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PPC Nosebleed

Ok so here is a quick primer for those of you who’ve been living under a rock for the past ohh…7 years….PPC advertising is when you choose “keywords/phrases,”  and then you bid how much you’d like to pay for each click.  By paying anywhere from a nickel to a $100 per keyword term, you are essentially reserving ad space on the Search engine page that comes up when someone has typed in that key word. pretty nifty huh?

 So when a searcher goes to a search engine and types in one of your keyphrases, your short text ad appears, and if someone click on it your account is then charged. When the click occurs, it takes them to your landing page, peddling your goods and or services. That’s how it’s supposed to work. But thanks to dishonest people, I know, who would have thunk it.. we have something called “click fraud”Click fraud is simply the act of clicking on ads for the direct purpose of costing the advertiser money. It is recognized as the biggest problem today in PPC marketing. According to InformationWeek.com, “60% of people surveyed by the “Search Engine Professional Organization” have stated that fraud is a problem when it comes to PPC advertising”PPC marketing can cost you a lot if you do not administer it right. Bad targeting plus fraud can be a costly problem. The main sources of click fraud are the following four:

1) AdSense
Google Adsense pays website owners to run their Adwords ads and compensates them per click. Google does monitor this and it’s against their terms of service to click on any of the ads on your own site. If they find a publishers doing this, they will lose their accounts, but some may still be clicking under the radar.

2) Competition
Your competitors could be clicking on your ads over a period of several days in order to deplete your ad budget. This way they neutrilize your advertizing campaigns. Don’t think this happens? Think again!

3) Bots
There are those who use automated clicking tools, such as robot programs, to click on PPC listings.

4)  Professional Clickers:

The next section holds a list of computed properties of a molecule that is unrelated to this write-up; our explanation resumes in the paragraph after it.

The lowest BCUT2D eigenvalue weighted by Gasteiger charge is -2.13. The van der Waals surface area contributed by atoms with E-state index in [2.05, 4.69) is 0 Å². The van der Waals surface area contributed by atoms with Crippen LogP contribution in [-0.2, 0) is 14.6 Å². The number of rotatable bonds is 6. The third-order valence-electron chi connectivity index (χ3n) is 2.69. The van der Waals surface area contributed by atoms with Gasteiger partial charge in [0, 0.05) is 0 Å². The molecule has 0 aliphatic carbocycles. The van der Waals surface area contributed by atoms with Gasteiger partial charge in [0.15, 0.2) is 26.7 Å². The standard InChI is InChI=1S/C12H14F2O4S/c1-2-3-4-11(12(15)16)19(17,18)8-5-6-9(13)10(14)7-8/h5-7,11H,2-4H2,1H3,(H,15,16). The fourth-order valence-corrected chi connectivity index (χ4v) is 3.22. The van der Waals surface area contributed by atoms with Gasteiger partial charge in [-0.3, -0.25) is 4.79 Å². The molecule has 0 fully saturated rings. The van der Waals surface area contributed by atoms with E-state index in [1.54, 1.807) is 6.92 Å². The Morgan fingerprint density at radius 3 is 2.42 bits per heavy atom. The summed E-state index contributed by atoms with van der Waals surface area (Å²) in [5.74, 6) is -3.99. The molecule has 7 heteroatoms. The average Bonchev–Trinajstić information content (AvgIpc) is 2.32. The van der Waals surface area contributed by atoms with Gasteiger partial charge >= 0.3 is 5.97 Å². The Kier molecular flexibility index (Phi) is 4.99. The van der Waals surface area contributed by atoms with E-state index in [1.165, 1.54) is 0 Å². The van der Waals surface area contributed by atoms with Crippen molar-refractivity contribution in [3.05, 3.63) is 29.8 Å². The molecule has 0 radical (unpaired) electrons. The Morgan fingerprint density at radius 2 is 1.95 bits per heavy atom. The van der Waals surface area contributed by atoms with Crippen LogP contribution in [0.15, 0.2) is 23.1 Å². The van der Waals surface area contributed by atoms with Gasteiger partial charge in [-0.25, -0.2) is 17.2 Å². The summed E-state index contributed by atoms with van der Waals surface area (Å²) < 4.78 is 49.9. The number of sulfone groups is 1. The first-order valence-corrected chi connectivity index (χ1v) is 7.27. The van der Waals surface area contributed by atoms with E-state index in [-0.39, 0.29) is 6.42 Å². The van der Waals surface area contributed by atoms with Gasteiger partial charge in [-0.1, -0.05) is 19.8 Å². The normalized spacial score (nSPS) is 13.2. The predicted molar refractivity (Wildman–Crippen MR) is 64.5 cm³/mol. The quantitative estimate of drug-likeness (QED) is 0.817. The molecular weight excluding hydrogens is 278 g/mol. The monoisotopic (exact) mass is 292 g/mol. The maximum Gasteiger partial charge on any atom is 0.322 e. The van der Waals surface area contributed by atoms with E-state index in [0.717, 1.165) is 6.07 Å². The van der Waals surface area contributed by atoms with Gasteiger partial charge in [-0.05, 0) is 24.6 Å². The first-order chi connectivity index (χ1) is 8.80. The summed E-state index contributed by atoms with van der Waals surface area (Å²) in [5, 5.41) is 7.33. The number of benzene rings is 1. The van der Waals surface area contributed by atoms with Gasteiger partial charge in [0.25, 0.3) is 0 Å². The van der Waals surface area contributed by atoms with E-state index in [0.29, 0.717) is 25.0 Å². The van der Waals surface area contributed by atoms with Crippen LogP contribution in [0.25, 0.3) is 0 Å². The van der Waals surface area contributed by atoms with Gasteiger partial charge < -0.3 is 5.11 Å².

In some Asian countries, people are often paid to click on PPC ads for hours. Many don’t know why they do it, and don’t care. The only important issue is that they will be well rewarded for their efforts. If you do a search on any search engine you’ll see plenty of sites offering to hire people for just this purpose. Type in ‘earn rupees clicking ads’ in Google and you get quite a few leads.

Most PPC networks have measures in place to protect you against click fraud. Overture tracks more than 50 data points, including IP addresses, browser info, users’ session info and what they call “pattern recognition.” They have a “proprietary system” in place for detecting fraud and a specialized team that monitors things and works with the advertisers to stop it.

Google offers suggestions to avoid click thru fraud, such as “using negative keywords” to keep your ads from showing up for products and services that are unrelated. They also suggest adding tracking url’s to your links so you can track the traffic coming from Google. If you go through your log files, you’ll be able to see your Google traffic at a glance.

If you suspect fraud, Google asks that you contact them right away, because they have a team of researchers that will investigate. They also take action to block future impressions from anyone they identify as committing click fraud. Like Overture, they also have “proprietary technology” that distinguishes between normal clicks and invalid ones. Google never bills you for any “bad clicks” that are caught by their system. But there have also been instances where Google has missed click fraud, so it is imperative that you monitor your PPC campaigns, unless of course you like paying out the wazoo for useless clicks..

All honest website owners need to be alert to any “suspicious activity” by researching their server logs or stats. If you’re experiencing a lot of clicks and no sales you’ll also want to take a closer look. You need to watch for any spikes in traffic, usually on one keyword or phrase and coming from only one PPC source. You need to measure and track all of your PPC accounts closely.

The bottom line is, you need to be very vigilant of your clicks in any ppc campaign. The more competitive, the more you have to watch. It’s the nature of the beast that anything that can be done to make money without having to work is going to attract the leeches. And what attracts leeches? Blood. So don’t get a ppc nosebleed.

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3 Responses to “PPC Nosebleed”


  1. 2 emersondirect September 17, 2007 at 6:16 pm

    Dan I read what happened and without a doubt, that is a massive example of click fraud. The only problem is trying to convince Google that it occurred. Be cause of the way they define uniques versus clicks versus visits, means that not only are you battling the Monolith known as Google but also semantics. You are armed with some great ammo though. Note: Google does reimburse, you just need to be vigilant. Your data is very compelling though.

  2. 3 Max September 20, 2007 at 9:56 am

    Who told you it happens only in Asian countries? There are so many South American and European countries where there hundred thousand jobless literate people are there around, who can do anything for money.

    Just do not point at Asians. Refine your knowledge.


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Marc Meyer is a Digital and Social Media Strategist at DRMG. This is my personal blog where I share observations, thoughts and opinions that are all my own.

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